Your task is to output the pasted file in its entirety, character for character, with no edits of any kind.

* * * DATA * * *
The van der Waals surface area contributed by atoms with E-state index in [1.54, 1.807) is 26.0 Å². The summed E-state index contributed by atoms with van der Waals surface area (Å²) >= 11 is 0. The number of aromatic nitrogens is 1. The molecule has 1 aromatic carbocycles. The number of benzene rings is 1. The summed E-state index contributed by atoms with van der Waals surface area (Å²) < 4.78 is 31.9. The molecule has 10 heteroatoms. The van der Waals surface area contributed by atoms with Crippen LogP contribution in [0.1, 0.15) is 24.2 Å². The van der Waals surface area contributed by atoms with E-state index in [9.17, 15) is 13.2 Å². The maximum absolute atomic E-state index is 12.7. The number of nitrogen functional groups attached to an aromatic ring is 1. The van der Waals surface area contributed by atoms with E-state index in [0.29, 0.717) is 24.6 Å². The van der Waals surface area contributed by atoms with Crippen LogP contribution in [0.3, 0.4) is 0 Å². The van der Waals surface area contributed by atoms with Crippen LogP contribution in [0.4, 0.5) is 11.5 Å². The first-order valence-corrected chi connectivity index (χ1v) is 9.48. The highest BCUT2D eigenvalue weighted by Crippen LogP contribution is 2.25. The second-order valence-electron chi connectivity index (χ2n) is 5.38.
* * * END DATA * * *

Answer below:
The van der Waals surface area contributed by atoms with E-state index in [1.54, 1.807) is 26.0 Å². The summed E-state index contributed by atoms with van der Waals surface area (Å²) >= 11 is 0. The number of aromatic nitrogens is 1. The molecule has 1 aromatic carbocycles. The number of benzene rings is 1. The summed E-state index contributed by atoms with van der Waals surface area (Å²) < 4.78 is 31.9. The molecule has 10 heteroatoms. The van der Waals surface area contributed by atoms with Crippen LogP contribution in [0.1, 0.15) is 24.2 Å². The van der Waals surface area contributed by atoms with E-state index in [9.17, 15) is 13.2 Å². The maximum absolute atomic E-state index is 12.7. The number of nitrogen functional groups attached to an aromatic ring is 1. The van der Waals surface area contributed by atoms with E-state index in [0.29, 0.717) is 24.6 Å². The van der Waals surface area contributed by atoms with Crippen LogP contribution in [0.3, 0.4) is 0 Å². The van der Waals surface area contributed by atoms with Crippen LogP contribution in [0.4, 0.5) is 11.5 Å². The first-order valence-corrected chi connectivity index (χ1v) is 9.48. The highest BCUT2D eigenvalue weighted by Crippen LogP contribution is 2.25. The second-order valence-electron chi connectivity index (χ2n) is 5.38.